While the German government is supposed to set a coal phase-out date, energy utility RWE is putting the breaks on the Energiewende. Police are swarming the ancient forest which sits atop lignite resources, ending a six-year occupation. L. Michael Buchsbaum reports from Hambach forest.
The late afternoon mood at Thursday’s S&P Platts European Energy Summit, held in the grand ballroom of the upscale Renaissance Hotel in Düsseldorf, was dull.
The gathering of international industry executives touched upon the transition away from fossil fuels. But by 5pm, no one had mentioned RWE AG’s struggle against demonstrators defiantly occupying the Hambach Forest.
Less than 100 kilometers from the conference lies the Hambach lignite open-pit mine, the largest in western Europe. It is due to expand into the Hambach Forest, which has been occupied for six years by environmentalists. But while executives spoke about dropping demand for coal, thousands of police supported by tanks, helicopters, drones, and water cannons were forcing the removal of roughly 100 activists living in makeshift treehouses.
To save the remaining 200 hectares of the Hambach woods, an international group of activists created a fairytale-like canopy community. Hosting workshops and curious visitors from around the world, they transformed the forest into an international symbol of resistance against fossil fuel extraction and burning.
By midweek, following the peaceful confiscation of activist’s fire extinguishers after determining they could be used as weapons, the police deemed the treehouses a fire hazard and, in the interest of protecting the same forest slated to soon be torn down, ordered the occupiers out of the trees. To simplify the process, they drove tanks through the brush, clearing a bigger path, enabling them cut through the treehouses with chainsaws.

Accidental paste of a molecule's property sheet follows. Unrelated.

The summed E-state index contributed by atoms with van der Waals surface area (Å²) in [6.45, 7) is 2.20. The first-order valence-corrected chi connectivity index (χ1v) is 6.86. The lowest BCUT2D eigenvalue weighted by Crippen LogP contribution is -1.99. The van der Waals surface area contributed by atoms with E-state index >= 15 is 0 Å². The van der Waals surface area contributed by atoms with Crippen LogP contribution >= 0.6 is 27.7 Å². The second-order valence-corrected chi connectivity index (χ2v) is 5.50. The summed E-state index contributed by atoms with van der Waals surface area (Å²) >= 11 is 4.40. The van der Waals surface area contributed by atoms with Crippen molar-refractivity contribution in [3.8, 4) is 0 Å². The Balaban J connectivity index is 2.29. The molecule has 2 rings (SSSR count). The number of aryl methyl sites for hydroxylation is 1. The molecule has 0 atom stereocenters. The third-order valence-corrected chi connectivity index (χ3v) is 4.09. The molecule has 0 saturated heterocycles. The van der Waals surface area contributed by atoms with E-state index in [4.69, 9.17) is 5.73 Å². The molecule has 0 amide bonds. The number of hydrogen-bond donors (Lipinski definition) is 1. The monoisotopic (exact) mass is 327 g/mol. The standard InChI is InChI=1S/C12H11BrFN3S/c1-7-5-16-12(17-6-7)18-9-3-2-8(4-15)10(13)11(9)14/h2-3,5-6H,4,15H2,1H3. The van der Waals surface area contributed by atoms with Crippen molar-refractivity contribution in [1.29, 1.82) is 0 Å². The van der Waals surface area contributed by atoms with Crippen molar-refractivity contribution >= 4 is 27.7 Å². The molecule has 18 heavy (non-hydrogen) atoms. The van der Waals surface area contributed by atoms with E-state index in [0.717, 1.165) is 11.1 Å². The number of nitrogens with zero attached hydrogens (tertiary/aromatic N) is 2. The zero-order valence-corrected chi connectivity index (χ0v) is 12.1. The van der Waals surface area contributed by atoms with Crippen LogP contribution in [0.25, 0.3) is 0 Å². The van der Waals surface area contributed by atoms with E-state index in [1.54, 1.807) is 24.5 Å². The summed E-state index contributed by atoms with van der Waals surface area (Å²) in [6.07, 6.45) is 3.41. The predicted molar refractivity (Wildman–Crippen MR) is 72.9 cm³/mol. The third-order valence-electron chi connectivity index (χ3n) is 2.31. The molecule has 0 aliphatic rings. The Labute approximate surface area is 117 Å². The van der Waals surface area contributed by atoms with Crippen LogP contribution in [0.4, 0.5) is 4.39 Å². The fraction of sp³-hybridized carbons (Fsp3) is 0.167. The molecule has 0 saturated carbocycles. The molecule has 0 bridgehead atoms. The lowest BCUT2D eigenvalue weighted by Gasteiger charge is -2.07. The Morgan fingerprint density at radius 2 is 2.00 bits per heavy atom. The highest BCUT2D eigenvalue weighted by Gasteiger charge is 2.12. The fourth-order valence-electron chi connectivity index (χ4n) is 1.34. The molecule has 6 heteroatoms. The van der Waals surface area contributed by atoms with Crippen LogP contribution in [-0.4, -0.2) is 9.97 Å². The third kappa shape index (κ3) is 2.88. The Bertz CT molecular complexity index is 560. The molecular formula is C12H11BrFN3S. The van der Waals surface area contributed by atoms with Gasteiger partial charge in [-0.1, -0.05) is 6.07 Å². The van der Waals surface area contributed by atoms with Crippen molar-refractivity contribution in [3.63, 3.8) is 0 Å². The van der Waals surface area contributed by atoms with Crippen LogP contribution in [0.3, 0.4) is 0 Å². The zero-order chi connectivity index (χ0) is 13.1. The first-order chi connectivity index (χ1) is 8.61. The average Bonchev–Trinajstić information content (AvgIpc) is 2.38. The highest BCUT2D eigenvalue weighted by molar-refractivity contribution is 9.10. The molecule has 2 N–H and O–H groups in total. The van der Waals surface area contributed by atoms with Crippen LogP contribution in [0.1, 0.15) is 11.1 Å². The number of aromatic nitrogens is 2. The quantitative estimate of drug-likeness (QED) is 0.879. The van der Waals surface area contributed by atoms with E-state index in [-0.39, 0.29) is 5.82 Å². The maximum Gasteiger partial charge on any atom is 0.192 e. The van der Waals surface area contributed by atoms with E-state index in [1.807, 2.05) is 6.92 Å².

But on Thursday evening, with the chaos far away from the dim conference light, Henry Edwardes-Evens, Editorial Director for Power at Platts, was moderating a panel entitled “The transition to clean energy in Europe.” Sitting next to Katja van Doren, RWE Generation’s Chief Financial Officer, he opened the session by asking her what the main challenges and policies were towards the reform of the coal sphere.
She responded by boasting about the RWE’s embrace of clean energy, stating “we really believe renewables will guarantee a successful transition in Europe and worldwide.” While concerned about “growing nationalism”, she called for a “clear and reliable regulatory framework to ensure that structural energy transformations were shaped in an economically and socially acceptable way.” Citing the Coal Commission’s focus on employment and smooth economic transitions, she underlined her confidence that by mid-December “they will come up with meaningful results…that allow for planning clarity.”
After a banal discussion around capacity market mechanisms and auctions, this reporter finally asked van Doren to make an economic case for why the Hambach Forest has to be destroyed now, even if in doing so, RWE splits the coal commission apart and creates an international backlash against it in the process.
Shuffling her papers to find the proper prepared talking points, she responded by stating that the on-going police intervention was initiated by the local NRW government, not at RWE’s request. Nor was this the beginning of a forest clearing, “which will be done in mid-October and is necessary to maintain production at the Hambach open cast mine.” Indeed, “for us, this is a business model that cannot depend on symbolic politics. We have to take care for our employees at the power plant and the mine. The plan was agreed to long ago.” And that was that. No further comments allowed. Just back to market efficiencies.